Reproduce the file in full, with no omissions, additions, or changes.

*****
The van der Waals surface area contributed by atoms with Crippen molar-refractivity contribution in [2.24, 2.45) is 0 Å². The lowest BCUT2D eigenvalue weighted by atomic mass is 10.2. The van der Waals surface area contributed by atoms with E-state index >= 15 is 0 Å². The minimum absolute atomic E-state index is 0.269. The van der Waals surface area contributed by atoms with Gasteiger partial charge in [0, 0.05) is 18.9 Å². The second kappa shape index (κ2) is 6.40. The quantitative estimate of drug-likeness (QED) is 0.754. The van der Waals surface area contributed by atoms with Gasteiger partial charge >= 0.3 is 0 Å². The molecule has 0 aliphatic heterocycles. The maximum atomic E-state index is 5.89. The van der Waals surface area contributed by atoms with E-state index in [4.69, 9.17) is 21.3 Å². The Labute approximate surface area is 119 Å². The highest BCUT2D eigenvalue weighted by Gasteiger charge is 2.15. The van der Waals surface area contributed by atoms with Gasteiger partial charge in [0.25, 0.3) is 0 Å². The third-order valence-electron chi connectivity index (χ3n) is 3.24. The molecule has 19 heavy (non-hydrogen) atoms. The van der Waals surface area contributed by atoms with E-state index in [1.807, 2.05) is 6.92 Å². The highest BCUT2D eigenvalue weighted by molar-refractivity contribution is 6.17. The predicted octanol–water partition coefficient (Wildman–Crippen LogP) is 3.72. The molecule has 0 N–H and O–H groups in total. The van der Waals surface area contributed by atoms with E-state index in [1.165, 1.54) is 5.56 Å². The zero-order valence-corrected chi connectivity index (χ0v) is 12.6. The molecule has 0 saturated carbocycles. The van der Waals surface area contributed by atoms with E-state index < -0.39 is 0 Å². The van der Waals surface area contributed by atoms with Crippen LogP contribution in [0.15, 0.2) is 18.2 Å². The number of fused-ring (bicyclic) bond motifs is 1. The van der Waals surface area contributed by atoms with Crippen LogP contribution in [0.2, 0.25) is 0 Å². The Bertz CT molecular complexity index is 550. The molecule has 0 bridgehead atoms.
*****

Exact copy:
The van der Waals surface area contributed by atoms with Crippen molar-refractivity contribution in [2.24, 2.45) is 0 Å². The lowest BCUT2D eigenvalue weighted by atomic mass is 10.2. The van der Waals surface area contributed by atoms with E-state index >= 15 is 0 Å². The minimum absolute atomic E-state index is 0.269. The van der Waals surface area contributed by atoms with Gasteiger partial charge in [0, 0.05) is 18.9 Å². The second kappa shape index (κ2) is 6.40. The quantitative estimate of drug-likeness (QED) is 0.754. The van der Waals surface area contributed by atoms with Gasteiger partial charge >= 0.3 is 0 Å². The molecule has 0 aliphatic heterocycles. The maximum atomic E-state index is 5.89. The van der Waals surface area contributed by atoms with E-state index in [4.69, 9.17) is 21.3 Å². The Labute approximate surface area is 119 Å². The highest BCUT2D eigenvalue weighted by Gasteiger charge is 2.15. The van der Waals surface area contributed by atoms with Gasteiger partial charge in [0.25, 0.3) is 0 Å². The third-order valence-electron chi connectivity index (χ3n) is 3.24. The molecule has 19 heavy (non-hydrogen) atoms. The van der Waals surface area contributed by atoms with E-state index in [1.807, 2.05) is 6.92 Å². The highest BCUT2D eigenvalue weighted by molar-refractivity contribution is 6.17. The predicted octanol–water partition coefficient (Wildman–Crippen LogP) is 3.72. The molecule has 0 N–H and O–H groups in total. The van der Waals surface area contributed by atoms with E-state index in [1.165, 1.54) is 5.56 Å². The zero-order valence-corrected chi connectivity index (χ0v) is 12.6. The molecule has 0 saturated carbocycles. The van der Waals surface area contributed by atoms with E-state index < -0.39 is 0 Å². The van der Waals surface area contributed by atoms with Crippen LogP contribution in [0.15, 0.2) is 18.2 Å². The number of fused-ring (bicyclic) bond motifs is 1. The van der Waals surface area contributed by atoms with Crippen LogP contribution in [0.2, 0.25) is 0 Å². The Bertz CT molecular complexity index is 550. The molecule has 0 bridgehead atoms.